‘NUMSA is part of the community, and NOT the community’

For many community activists the question then is why now, after ignoring community struggles for so long, does NUMSA claim to want to support them? Moreover, why does NUMSA think it should lead this unification process? After all, community activists long ago identified the ANC’s neoliberal character.

Despite the fact that its members come from the communities NUMSA has not supported community struggles in recent years. Yet now it seems NUMSA wants to support community struggles and lead them in building a united front. While it might have a role to play, some community activists feel NUMSA cannot legitimately take the lead in uniting community struggles.

Instead they feel NUMSA should focus on building unity with other unions before approaching communities. Similarly, communities should first work together to unite their own struggles from the bottom up; a process that is already underway in parts of the country.

Only once community struggles are united and coordinated from below, by the activists involved, can they feel confident in uniting community and worker struggles without fear of bigger, more resourced organisations like NUMSA imposing themselves on them.

Conclusion

A good thing about the United Front is that it accommodates ideological differences in order to build the unity of working class formations in struggle. However, Communist Parties have historically engaged in united fronts to create unity in action in struggles against the onslaught of capitalism, but also with the aim of winning over the majority – who mostly (but not exclusively as there were other revolutionary currents) supported reformist social democratic parties – involved in these struggles to their programme and lead as a Party. When engaging the NUMSA United Front proposal, then, it is important to ask whether or not NUMSA also sees the United Front as a tactic to win what it has sometimes unfortunately described as leaderless and unorganised community struggles to its perspectives and to ensure they accept its leadership in struggles.

Community activists across the country have, despite scepticism, responded positively to NUMSA’s call by supporting the 19 March actions against the Youth Wage Subsidy.

Will NUMSA reciprocate by putting its resources and capacity at the service of building “concrete support for other struggles of the working class and the poor “wherever and whenever they take place”?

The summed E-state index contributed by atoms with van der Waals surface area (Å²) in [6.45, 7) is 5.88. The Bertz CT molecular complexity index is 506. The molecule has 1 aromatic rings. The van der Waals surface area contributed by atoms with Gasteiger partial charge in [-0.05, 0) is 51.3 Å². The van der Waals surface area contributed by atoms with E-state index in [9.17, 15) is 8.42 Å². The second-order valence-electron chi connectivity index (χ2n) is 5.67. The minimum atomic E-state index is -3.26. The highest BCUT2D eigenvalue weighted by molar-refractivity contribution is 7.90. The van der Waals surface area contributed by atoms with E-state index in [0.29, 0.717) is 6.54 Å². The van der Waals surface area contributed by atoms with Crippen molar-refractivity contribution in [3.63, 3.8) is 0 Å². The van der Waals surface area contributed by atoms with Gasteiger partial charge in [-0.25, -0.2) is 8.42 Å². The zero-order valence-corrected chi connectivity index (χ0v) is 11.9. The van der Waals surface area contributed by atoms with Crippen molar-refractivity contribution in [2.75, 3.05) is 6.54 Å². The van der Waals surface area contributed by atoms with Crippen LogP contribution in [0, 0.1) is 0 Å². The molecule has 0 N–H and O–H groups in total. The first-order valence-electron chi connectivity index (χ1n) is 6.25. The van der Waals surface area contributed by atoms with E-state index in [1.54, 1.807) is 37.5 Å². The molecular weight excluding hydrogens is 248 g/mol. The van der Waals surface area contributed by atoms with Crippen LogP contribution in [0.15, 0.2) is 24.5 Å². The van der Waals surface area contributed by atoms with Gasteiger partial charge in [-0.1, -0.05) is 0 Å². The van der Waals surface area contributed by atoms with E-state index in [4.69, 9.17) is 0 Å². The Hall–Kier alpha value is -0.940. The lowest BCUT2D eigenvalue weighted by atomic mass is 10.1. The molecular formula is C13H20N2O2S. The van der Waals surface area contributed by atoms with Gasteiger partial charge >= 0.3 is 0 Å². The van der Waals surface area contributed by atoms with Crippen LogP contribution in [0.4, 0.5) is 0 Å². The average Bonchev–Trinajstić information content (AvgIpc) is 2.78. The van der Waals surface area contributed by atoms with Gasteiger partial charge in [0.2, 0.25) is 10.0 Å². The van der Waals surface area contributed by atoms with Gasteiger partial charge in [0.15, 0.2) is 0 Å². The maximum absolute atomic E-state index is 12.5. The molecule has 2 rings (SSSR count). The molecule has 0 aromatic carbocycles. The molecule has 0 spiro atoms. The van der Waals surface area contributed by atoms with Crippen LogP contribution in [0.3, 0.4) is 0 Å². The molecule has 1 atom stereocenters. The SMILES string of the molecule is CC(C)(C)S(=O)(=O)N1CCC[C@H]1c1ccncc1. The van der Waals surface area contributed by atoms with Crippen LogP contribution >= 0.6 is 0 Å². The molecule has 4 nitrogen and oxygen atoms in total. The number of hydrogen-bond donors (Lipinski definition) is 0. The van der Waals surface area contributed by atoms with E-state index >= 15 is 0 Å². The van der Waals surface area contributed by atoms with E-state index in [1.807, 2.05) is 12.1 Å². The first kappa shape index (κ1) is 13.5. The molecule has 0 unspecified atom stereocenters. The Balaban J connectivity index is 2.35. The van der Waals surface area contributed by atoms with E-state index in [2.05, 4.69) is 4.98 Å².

The possibility of NUMSA playing any relevant role in fostering working class unity depends on the answer to this question.

Payn,” ‘Xenophobia’, service delivery protest and government failure: The case of Thembelihle” (2015)

‘Xenophobia’, service delivery protest and government failure: The case of Thembelihle

Jonathan Payn

Like in 2008, the recent wave of anti-immigrant violence and looting of foreign-owned stores that followed King Zwelithini’s statement that foreigners must “pack their bags and leave” quickly spread to cities and townships across the country. Unlike other places in Johannesburg, however, there were no reports of xenophobic violence in Thembelihle and, although the violence spread to numerous parts of Soweto in 2008, this adjacent township was unaffected then too. This article, based on an interview with an activist from the Thembelihle Crisis Committee (TCC), looks at how working class self-organisation and solidarity helped curb or prevent the outbreak of xenophobic attacks and attempts to draw lessons for preventing future attacks.

xenophobicattacks.jpg

When anti-foreigner looting and violence broke out after a 14-year-old boy was shot dead in Soweto on January 19 this year while looting a foreign-owned store activists from the Thembelihle Crisis Committee, fearing that looting and violence would spill over from Soweto into the neighbouring township, went into action to try and prevent this from happening. First, they went around to the foreign-owned stores and called the owners to a meeting on the Wednesday following the shooting in Soweto to appeal to them to attend a mass meeting called by the TCC for the Sunday to explain to the community

Continue reading

Payn, “Class Struggle, ‘Xenophobia’ and the Local Elite” (2015)

Class Struggle, ‘Xenophobia’ and the Local Elite

Jonathan Payn

First published in Workers World News

The xenophobic violence and looting following King Zwelithini’s statement that foreigners “pack their bags and leave” spread to cities and townships across the country. However, the recent attacks are not an isolated incident; nor is Zwelithini solely responsible for fomenting it. Local elites – particularly those linked to the ruling party – also encourage anti-immigrant attitudes and actions. This article, based on discussions with Abahlali baseFreedom Park activists, looks at how local elites stimulate ‘xenophobia’ to protect their class interests, as well as how progressive working class activists have responded.

Xenophobia and local elites

Freedom Park is among few townships where development is underway; Continue reading